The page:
Last week, we highlighted our analysis of the Census Bureau’s new poverty data, in which we found that unemployment benefits kept many Americans out of poverty and economic hardship in 2009. Food stamps helped, too. In fact, the increase in the number of Americans with income below the poverty line is nearly three times as great if you don’t count unemployment benefits and food stamps as if you do.
If you count only people’s cash income minus their unemployment benefits, the number of people with incomes below the poverty line rose by 6.2 million, from 40.7 million in 2008 to 46.9 million in 2009.
If you count people’s cash income including their unemployment benefits, as the Census Bureau’s official poverty measure does, the number of poor Americans rose by 3.7 million, from 39.8 million in 2008 to 43.6 million in 2009.
If you count people’s cash income including unemployment benefits andaddfood stamp benefits, the number of poor Americans rose by 2.3 million, from 37.6 million in 2008 to 40 million in 2009.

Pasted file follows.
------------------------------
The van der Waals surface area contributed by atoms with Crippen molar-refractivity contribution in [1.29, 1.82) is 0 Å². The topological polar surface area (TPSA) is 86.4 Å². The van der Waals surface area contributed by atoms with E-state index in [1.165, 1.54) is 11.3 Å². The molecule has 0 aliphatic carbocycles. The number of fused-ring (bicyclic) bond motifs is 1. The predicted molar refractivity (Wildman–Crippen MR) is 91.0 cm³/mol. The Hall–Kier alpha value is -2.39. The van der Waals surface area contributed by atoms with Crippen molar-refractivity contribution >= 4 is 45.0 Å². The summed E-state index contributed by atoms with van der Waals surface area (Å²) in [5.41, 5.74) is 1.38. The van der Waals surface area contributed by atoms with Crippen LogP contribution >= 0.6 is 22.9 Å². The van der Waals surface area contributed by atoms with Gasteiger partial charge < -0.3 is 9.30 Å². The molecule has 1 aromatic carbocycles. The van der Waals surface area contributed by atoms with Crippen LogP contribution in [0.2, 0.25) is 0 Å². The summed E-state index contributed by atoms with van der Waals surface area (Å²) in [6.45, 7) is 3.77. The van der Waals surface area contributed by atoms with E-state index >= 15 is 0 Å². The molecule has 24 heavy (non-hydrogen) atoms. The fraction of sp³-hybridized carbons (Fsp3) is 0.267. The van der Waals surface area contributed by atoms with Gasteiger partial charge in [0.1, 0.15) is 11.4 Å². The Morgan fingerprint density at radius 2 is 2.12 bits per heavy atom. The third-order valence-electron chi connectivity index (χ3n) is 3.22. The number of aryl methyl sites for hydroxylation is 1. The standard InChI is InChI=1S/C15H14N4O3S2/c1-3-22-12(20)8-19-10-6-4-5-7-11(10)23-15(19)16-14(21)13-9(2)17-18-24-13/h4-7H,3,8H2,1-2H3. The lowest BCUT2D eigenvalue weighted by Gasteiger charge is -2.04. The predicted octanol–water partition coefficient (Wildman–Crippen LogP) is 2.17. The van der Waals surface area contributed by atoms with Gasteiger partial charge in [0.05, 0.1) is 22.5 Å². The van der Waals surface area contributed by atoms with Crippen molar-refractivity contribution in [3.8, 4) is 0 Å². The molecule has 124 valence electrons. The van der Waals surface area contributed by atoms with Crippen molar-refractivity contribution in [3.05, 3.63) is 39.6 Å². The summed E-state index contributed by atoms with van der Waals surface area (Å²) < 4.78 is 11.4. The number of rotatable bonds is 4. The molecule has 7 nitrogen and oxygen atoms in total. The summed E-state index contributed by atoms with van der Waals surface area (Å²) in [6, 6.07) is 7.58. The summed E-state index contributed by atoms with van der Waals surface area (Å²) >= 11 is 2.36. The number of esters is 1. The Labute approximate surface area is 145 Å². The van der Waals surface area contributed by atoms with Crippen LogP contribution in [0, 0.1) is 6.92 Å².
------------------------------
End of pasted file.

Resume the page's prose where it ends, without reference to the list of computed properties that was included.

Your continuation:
Why did these programs have such a large impact? For one thing, the 2009 Recovery temporarily expanded food stamp benefits and unemployment insurance. For another, the sharp increase in unemployment during the recession made many more people eligible for these programs.
I’m not suggesting that merely adding food stamps to the current poverty definition would produce the ideal measure of poverty. For instance, child care costs and other work expenses also affect families’ ability to meet basic needs. But these figures do give you a sense of how hard government was pushing back against a rising wave of economic hardship in 2009. As it happens, it was pushing back pretty hard.